Here we go again: Barr says Apple is refusing to cooperate with the FBI

Here we go again: Barr says Apple is refusing to cooperate with the FBI
Last week, we told you that the FBI was requesting Apple's help in unlocking a pair of password-protected iPhones that belong to Mohammed Saeed Alshamrani. In what is now being considered a terrorist attack, Alshamrani allegedly killed three people last month at a Navy base in Pensacola, Florida. During a press conference held today by Attorney General William Barr, the Trump administration's top law enforcement official said that Apple has not helped the FBI crack the phones.

Pointing out the two iPhones, which appeared on a poster at Barr's side, the Attorney General said, "Finally, I want to address an issue regarding the shooter's phones. The shooter possessed two Apple iPhones, seen on posters here. Within one day of the shooting, the FBI sought and received court authorization based on probable cause to search both phones in an effort to run down all leads and figure out with whom the shooter was communicating. During the gunfight with first responders, the shooter disengaged long enough to place one of the phones on the floor and shoot a single round into the device. It also appears the other phone was damaged."

Apple moved one step ahead of the cracking machines with iOS 13

Barr continued by adding that "our experts at the FBI crime lab were able to fix both damaged phones so they are operational. However, both phones are engineered to make it virtually impossible to unlock them without the password. It is very important to know with whom and about what the shooter was communicating before he died. We have asked Apple for their help in unlocking the shooter’s iPhones. So far Apple has not given us any substantive assistance. This situation perfectly illustrates why it is critical that investigators be able to get access to digital evidence once they have obtained a court order based on probable cause. We call on Apple and other technology companies to help us find a solution so that we can better protect the lives of Americans and prevent future attacks."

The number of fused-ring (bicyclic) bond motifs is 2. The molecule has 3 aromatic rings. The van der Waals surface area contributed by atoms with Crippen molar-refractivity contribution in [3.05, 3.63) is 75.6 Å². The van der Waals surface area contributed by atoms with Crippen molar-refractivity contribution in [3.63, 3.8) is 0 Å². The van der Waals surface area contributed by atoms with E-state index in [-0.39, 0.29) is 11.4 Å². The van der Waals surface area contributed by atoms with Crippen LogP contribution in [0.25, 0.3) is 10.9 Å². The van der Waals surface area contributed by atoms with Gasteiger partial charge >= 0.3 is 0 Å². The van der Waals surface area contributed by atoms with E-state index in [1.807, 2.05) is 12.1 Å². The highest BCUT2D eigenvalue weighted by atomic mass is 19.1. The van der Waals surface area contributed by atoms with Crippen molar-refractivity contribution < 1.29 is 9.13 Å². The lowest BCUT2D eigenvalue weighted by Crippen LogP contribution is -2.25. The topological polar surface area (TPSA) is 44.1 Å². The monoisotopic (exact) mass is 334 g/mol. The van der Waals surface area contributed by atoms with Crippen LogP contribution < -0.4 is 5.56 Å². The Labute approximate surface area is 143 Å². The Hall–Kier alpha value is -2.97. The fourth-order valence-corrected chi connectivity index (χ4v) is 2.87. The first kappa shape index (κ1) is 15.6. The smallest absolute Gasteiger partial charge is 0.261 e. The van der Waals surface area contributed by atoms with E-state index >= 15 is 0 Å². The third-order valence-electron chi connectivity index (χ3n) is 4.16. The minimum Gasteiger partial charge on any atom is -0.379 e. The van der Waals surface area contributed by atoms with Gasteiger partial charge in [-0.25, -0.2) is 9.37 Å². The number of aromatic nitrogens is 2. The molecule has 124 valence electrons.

Most likely, Apple's decision not to help the FBI unlock the phones matches the same reason it gave for not obeying a federal court ruling in 2016 that demanded that Apple unlock the iPhone 5c that belonged to San Bernardino shooter Syed Farook. Apple would have to develop a special version of iOS and the company feared that if it was leaked out by the FBI, no iPhone would be safe. So the FBI paid Israeli company Cellebrite a reported $1 million to crack open Farook's phone which reportedly held some important information.

It should be pointed out that unlike the events that transpired in 2016, this time Apple has not been ordered by a court to unlock the phones. However, there is a chance that Barr will obtain a court order compelling Apple to open the handsets. When asked whether he plans on doing so, the Attorney General refused to comment.

Perhaps the most important thing that we can take away from the current situation is that companies like Cellebrite and Grayshift apparently are unable to unlock iPhone models running iOS 13 or else Mr. Barr would not have been complaining to the press today about Apple's lack of assistance. Cracking machines use brute force attacks to unlock iPhone models. Plugged into an iPhone's Lightning port, these devices seek to bypass limits on passcode attempts and then try every possible passcode combination until it hits the right one. Apple thought that it had closed this vulnerability with the USB Restricted Mode added in iOS 12. This feature prevented the Lightning port from communicating with other devices if an iPhone not been unlocked within the previous hour. But shortly afterward, Cellebrite's web site was bragging that the company could crack any iOS device from iOS 7 to iOS 12.3. Apple might have moved one step ahead in iOS 13.